Honoring The Sea - World Festival of Sacred Music, 1 October 2011
Los Angeles Electric 8 with Peni Candra Rini @ LACMA, 2 October 2011


Lisa and I attended our fifth World Festival of Sacred Music event, the first one in 1999. The festival always kicks off with an Honoring The Sea ceremony at Santa Monica Beach.

This photo was a photo that I took at the Honoring The Sea ceremony during the last festival in 2008. It was subsequently used by the World Festival of Sacred Music in their email blasts for a couple of years.





Was this going to be the last World Festival of Sacred Music? That's what the staff photographer indicated. Lisa and I had attended all five of these, which started in 1999. People retiring, grant money running out.

Honoring The Sea at Santa Monica Beach, shown here with Halau Keali'i O Nalani with Halau O Lilinoe, blessing the ocean to kick off the World Festival of Sacred Music.



Judy Mitoma, Director of the World Festival of Sacred Music, addresses the crowd, mentioning global warming and the cultures that are endangered by the rising oceans. This was the first time I could remember anyone for WFSM making a political statement.

Swing Brazil Tribe with Viver Brasil at the Honoring The Sea Ceremony at Santa Monica Beach. Two years prior to this, Lisa and I had attended a candomble event in Salvador, Brazil, and the Brazilian dances and Afro-Brazilian drumming brought that back to mind.

Honoring The Sea.

One of the main people of the event, I recognized her from previous Honoring The Sea ceremonies.

The Agape Choir of Santa Monica, Los Angeles.

Halau Keali'i O Nalani with Halau O Lilinoe.

Rickie Byars Beckwith, director of the 160-voice Agape International Choir, belts out.

The rapturous singing of the Agape International Choir.

Rickie of Agape Choir holding an offering to the sea during the setting sun. Each group honors the sea as the sun sets in their own manner.

Making an offering to the sea.

The setting sun in Santa Monica.

More offerings.

These women began weeping as the sun melted into the horizon. No, I'm not sure why. Each group honored the sea in their own manner.


All photos above taken with a Nikon D90 and 18-200mm VR lens.


2 October 2011:

I attended another event, a performance with the Los Angeles Electric 8 performing for the first time with Javanese gamelan singer Peni Candra Rini at the Bing Theater at LACMA (Los Angeles County of Modern Art). But arriving early, we went to the exhibit of modern art first.

A good evening. First, a bite to eat in Merkato in Little Ethiopia. Then, meeting up with friends and wandering through the modern art exhibit. Then, the show. Afterwards, more modern art. A good way to spend a Sunday.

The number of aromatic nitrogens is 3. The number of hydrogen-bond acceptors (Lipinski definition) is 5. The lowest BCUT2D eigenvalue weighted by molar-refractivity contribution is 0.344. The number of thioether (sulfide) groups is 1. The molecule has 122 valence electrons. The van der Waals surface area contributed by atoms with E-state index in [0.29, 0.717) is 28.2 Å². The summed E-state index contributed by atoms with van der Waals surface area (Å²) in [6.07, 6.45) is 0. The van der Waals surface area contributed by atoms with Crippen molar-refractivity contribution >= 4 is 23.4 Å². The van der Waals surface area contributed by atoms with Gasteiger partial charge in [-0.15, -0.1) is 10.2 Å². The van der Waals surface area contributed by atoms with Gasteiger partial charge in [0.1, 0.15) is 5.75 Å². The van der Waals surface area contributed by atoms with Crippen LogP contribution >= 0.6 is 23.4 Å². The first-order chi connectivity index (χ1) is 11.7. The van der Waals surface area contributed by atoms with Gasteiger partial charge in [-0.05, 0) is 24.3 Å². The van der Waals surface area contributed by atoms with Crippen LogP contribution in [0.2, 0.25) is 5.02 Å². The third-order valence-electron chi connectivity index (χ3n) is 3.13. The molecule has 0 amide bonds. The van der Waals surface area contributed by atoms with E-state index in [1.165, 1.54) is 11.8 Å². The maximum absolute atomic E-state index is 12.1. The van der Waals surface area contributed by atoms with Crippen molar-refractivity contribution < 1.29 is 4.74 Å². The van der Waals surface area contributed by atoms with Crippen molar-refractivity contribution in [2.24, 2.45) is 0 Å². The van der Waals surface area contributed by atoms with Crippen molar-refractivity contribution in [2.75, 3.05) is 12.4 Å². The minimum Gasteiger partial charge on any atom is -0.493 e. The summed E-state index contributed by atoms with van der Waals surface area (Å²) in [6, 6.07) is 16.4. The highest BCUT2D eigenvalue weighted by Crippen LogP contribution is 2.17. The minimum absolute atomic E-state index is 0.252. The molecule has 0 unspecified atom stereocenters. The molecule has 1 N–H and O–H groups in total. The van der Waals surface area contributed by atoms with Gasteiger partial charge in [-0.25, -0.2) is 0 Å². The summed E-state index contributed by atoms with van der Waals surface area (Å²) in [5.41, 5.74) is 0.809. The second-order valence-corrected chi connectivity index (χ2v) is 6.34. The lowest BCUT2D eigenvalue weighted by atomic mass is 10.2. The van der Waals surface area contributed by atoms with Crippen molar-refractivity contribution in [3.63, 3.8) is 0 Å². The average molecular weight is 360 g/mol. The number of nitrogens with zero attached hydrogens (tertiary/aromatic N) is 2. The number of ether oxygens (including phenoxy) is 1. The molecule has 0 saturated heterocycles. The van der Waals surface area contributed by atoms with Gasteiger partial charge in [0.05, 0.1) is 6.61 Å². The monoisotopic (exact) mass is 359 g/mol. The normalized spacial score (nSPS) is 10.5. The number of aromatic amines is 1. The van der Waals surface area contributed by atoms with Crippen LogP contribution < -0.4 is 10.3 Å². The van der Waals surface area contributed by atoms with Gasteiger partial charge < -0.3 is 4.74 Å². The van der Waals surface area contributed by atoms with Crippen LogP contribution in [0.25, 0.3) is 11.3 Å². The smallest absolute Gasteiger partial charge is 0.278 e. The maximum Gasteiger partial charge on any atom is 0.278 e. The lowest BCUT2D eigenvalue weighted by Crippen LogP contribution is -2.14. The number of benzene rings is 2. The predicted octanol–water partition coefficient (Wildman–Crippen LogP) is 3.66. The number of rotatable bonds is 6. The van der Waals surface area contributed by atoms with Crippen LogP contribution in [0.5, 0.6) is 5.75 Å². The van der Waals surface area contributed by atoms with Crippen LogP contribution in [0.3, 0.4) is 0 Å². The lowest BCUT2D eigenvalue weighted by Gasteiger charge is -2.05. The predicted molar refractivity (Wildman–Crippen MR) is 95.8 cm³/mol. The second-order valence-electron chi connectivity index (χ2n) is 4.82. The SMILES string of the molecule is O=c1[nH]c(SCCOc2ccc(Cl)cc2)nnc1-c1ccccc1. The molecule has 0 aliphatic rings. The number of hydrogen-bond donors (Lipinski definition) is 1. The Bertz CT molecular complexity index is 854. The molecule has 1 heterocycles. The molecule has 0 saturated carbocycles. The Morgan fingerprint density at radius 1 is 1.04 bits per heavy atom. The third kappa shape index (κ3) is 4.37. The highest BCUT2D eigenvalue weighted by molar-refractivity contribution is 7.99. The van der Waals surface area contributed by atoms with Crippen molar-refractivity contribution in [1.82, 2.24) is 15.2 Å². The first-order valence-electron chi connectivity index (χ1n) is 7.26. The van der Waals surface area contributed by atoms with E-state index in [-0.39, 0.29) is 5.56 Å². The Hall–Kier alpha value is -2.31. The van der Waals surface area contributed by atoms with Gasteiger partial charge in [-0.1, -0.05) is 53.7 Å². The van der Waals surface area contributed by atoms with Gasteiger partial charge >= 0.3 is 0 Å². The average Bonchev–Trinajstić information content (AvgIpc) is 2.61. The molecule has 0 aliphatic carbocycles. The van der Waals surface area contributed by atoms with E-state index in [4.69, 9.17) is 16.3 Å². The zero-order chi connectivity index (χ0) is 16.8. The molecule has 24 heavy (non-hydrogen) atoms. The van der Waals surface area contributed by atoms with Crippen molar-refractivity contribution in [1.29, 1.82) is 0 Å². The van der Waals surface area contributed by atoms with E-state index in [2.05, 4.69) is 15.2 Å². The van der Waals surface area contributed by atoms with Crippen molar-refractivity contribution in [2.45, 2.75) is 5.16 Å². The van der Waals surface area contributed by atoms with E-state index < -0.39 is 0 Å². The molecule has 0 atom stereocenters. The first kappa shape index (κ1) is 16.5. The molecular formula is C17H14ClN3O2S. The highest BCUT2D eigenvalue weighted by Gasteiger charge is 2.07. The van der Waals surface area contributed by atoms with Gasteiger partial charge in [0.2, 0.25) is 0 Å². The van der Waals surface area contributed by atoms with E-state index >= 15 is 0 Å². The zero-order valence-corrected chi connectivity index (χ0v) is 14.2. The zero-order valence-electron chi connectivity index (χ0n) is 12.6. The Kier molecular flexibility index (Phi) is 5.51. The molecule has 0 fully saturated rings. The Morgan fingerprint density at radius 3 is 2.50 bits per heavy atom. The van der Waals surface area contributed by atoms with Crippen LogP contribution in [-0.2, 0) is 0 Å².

The Los Angeles Electric 8 with Javanese gamelan classical singer and rebab player Peni Candra Rini. They sounded really great together. I especially enjoyed the more Javanese gamelan-oriented pieces by Lou Harrison and Mantle Hood, with the eight electric guitarists creating gamelan orchestra-like interwoven textures.

In fact, let's let the group describe the rest of the show:
Featuring music by Charles T. Griffes, Lou Harrison and Mantle Hood, the program encompasses a century of American composers whose life’s work found spiritual connection to the subtle melodies and complex rhythms of Indonesia.

Beyond re-imagining the traditional, the classically-trained guitarists of Los Angeles Electric 8 are devoted to playing new music and revealing their instrument’s versatile potential. The group includes Hugo Aguayo, Philip Graulty, Chelsea Green, Marc Nimoy and Felix Salazar on guitars; JohnPaul Trotter on baritone guitar; Kai Kurosawa on bass guitar; and Tom Farrell on mandolin. With a repertoire that spans the late Renaissance to the present day, their fresh perspective on sacred music is nothing short of electrifying.

Peni Candra Rini is one of few vocalists in Indonesia who performs sindhen, a female solo accompanist to a gamelan orchestra. As a teacher in Java, she is strongly committed to preserving the musical traditions of her country. Rini is currently in-residence at the California Institute of the Arts on a six-month grant from the Asian Cultural Council.


One of the outdoor exhibits at LACMA.

Chris Burden's orchard of 1920s and '30s-era lamps, now in the entryway to LACMA. Nearly all of Burden's cast-iron lamps once lighted the streets of this region All their parts are original, collected by Burden over seven years. He found his first lamps at the Rose Bowl Flea Market in 2000, scoring the pair for $800 each and restoring them and all the other lamps in the exhibit.


All photos at LACMA taken with the tiny but mighty Leica D-Lux 4 compact point-and-shoot.

Ken's photos of Nobel Peace Prize Winner Aung San Suu Kyi, as well as photos of Peru, Burma, India, Morocco, China, Thailand, Ghana, Ecuador, and elsewhere, have appeared in many books, magazines, websites, and galleries.  Visit the Ken Lee Photography Website. Some of Ken's select photos may be purchased through his Imagekind Store.

Buy Ken's art at ImageKind.com.

Honoring The Sea - World Festival of Sacred Music,1 October 2011
Los Angeles Electric 8 with Peni Candra Rini @ LACMA, 2 October 2011
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